Nugatory

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    No, but our instruments may allow us to observe single atoms behaving exactly as quantum mechanics has always predicted.
     
  10. Oct 3, 2015 #9

    Thanks! Wouldn't the act of manipulation force the atom to be as classical as a shoe or a chair? I understand there are no classical objects which is even more mind boggling but I am trying to understand what can be achieved in terms of single atoms.
     
  11. Oct 3, 2015 #10

    Nugatory

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    No. Manipulation is a technique for putting quantum systems into a state in which the expectation value of the position is fairly tightly constrained, with commensurate uncertainty about the momentum. However, a classical shoe or chair has both the position and the momentum tightly constrained.
     
  12. Oct 3, 2015 #11
    But aren't you starting out with the premise that you want to prove - "Manipulation is a technique for putting quantum systems"...? And if true, how would the researches lift/push a single atom?
     
  13. Oct 3, 2015 #12

    Vanadium 50

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    Bruno, you seem not to be asking us, you seem to be telling us. And what you seem to be telling us is wrong.

    Atomic-sized systems act quantum mechanically. Period. Full stop. The fact that they can be placed precisely does not disprove that - QM allows that.
     
  14. Oct 3, 2015 #13

    Nugatory

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    We've been testing the quantum-mechanical predictions for the behavior of atoms for almost a century now, and these predictions have been so accurate in so many different situations that we are justified in accepting quantum mechanics as a correct theory of that behavior. Quantum mechanics says that the experiment that you've linked to is possible in principle - that's one of those predictions - so the interesting thing is that it was realized in practice twelve years ago, further gilding the lily piling on confirming that quantum mechanics accurately describes the behavior of atoms. Part of that accurate description is that atoms can be pushed around and moved, and that doesn;t mean that they are any less quantum mechanical or any more like a chair or a shoe.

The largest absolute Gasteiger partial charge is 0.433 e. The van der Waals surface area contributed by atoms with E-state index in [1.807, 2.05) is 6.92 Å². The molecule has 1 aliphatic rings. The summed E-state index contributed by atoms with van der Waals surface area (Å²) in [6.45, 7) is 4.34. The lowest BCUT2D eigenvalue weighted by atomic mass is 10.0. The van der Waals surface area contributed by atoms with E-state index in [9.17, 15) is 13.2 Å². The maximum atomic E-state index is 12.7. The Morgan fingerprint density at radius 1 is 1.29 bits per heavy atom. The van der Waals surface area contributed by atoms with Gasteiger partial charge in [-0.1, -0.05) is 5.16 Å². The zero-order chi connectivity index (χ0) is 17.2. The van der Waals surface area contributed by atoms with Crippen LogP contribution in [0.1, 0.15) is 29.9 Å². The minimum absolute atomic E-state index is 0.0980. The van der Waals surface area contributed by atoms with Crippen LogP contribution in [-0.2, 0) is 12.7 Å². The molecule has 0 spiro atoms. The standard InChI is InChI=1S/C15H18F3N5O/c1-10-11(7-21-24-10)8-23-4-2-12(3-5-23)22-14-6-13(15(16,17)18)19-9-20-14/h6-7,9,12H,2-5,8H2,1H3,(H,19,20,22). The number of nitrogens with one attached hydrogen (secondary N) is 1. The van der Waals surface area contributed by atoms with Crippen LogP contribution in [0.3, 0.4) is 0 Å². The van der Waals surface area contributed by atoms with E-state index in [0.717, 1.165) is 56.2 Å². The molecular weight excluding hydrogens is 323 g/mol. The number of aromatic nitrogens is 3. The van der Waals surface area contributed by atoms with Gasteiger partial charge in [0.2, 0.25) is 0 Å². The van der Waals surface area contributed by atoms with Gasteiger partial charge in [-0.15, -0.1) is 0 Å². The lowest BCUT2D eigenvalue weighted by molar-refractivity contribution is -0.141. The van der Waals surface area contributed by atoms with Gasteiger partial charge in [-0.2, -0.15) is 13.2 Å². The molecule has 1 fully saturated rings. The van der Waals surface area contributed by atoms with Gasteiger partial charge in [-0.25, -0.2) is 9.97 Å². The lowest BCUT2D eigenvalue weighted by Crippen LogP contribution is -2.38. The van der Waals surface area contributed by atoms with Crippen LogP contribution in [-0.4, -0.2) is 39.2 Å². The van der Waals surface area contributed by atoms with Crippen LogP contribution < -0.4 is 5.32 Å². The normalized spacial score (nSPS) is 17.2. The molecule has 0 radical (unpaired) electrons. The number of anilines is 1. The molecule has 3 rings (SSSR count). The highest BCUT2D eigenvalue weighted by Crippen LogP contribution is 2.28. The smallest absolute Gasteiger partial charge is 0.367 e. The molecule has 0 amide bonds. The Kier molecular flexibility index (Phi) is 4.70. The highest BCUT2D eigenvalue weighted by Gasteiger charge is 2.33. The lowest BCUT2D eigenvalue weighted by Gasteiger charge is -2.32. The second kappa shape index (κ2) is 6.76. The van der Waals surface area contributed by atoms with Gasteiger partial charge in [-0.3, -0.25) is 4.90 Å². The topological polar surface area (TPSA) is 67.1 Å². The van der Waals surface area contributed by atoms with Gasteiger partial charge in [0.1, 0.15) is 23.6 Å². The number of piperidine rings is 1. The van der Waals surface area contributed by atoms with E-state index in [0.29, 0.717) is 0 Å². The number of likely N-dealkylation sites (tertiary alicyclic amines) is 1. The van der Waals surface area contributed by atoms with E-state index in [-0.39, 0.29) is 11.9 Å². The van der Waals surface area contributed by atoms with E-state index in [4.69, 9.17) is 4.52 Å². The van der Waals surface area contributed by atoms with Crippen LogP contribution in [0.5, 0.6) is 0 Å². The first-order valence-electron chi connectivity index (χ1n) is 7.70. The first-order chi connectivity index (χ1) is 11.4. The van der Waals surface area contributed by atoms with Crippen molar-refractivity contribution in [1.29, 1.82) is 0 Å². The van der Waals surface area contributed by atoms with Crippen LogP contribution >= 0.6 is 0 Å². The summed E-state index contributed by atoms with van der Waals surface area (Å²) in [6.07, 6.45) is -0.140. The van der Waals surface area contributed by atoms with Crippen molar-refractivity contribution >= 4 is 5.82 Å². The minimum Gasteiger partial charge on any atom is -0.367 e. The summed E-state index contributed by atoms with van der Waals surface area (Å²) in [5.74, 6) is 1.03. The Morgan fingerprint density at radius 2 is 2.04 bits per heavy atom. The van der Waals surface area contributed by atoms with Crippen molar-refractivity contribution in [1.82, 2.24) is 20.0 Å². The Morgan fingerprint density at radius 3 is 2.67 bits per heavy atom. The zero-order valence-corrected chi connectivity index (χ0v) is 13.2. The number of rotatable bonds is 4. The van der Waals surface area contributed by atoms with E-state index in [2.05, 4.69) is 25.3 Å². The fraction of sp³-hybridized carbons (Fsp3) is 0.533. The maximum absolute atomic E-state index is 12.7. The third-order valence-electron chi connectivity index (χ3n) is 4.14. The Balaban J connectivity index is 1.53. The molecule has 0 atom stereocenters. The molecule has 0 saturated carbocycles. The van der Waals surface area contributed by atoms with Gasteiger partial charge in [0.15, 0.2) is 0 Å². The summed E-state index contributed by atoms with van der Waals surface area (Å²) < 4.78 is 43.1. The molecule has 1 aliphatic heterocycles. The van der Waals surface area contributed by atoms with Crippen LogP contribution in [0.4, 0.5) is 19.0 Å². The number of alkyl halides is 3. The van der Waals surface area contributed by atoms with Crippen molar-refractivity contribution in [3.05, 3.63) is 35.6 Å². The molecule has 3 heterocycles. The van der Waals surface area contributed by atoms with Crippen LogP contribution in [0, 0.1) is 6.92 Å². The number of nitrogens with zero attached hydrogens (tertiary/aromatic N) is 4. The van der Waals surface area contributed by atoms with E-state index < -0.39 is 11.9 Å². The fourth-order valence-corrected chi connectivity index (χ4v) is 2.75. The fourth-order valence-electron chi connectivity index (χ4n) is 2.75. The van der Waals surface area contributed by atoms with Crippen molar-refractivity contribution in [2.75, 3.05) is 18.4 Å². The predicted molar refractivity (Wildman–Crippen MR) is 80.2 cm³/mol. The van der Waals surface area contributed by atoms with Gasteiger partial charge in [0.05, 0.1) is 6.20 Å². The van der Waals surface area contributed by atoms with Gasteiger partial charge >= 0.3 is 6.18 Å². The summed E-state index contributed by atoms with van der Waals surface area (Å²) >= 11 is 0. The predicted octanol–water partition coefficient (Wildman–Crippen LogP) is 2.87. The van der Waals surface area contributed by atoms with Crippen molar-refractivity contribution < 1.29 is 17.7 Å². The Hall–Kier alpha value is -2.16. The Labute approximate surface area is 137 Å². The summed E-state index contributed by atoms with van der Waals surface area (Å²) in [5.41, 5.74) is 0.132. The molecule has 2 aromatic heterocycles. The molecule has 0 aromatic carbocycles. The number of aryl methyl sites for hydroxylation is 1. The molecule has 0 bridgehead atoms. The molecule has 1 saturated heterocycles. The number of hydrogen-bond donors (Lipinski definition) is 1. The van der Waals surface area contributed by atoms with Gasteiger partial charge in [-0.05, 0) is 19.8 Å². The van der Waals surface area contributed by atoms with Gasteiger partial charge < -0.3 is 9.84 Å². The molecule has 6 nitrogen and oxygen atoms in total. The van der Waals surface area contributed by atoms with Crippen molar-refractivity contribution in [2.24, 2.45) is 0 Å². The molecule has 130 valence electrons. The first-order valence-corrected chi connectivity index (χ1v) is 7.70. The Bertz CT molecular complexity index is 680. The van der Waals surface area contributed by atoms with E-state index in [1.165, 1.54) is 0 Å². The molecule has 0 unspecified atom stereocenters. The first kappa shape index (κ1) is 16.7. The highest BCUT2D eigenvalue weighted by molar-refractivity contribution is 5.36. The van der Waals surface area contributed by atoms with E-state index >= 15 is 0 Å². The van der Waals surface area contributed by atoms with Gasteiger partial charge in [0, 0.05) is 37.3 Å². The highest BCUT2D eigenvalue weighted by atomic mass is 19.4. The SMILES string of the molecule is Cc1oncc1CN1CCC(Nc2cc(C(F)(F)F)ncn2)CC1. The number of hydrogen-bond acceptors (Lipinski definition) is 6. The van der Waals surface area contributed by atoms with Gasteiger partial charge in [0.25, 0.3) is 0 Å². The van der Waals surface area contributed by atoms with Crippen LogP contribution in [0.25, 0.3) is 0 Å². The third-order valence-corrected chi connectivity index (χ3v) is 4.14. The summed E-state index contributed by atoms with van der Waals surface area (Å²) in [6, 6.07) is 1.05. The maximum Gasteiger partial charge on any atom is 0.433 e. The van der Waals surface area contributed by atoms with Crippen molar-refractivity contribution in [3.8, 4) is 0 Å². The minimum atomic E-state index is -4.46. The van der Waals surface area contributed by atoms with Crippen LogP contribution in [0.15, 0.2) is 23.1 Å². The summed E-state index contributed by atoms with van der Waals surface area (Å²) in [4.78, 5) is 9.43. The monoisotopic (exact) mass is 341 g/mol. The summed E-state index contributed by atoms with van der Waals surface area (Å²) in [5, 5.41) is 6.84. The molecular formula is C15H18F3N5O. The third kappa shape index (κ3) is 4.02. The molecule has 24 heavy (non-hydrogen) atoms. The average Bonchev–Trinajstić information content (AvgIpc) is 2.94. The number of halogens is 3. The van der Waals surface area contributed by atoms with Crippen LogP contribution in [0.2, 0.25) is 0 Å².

It's worth noting that quantum mechanics allows for classical-sounding behavior even of things much smaller than an atom. An electron is at least seven orders of magnitude smaller and three orders of magnitude less massive than an atom. But it's still easy to make an electron behave like a classical object, by moving one through a vacuum in which electrical and magnetic fields are present.

    By doing what the article describes... Push the probe against the substrate to dislodge an atom and encourage it to bind to the tip of the probe, then move the probe around. The interactions needed to make that be lifting and pushing are completely quantum mechanical in nature.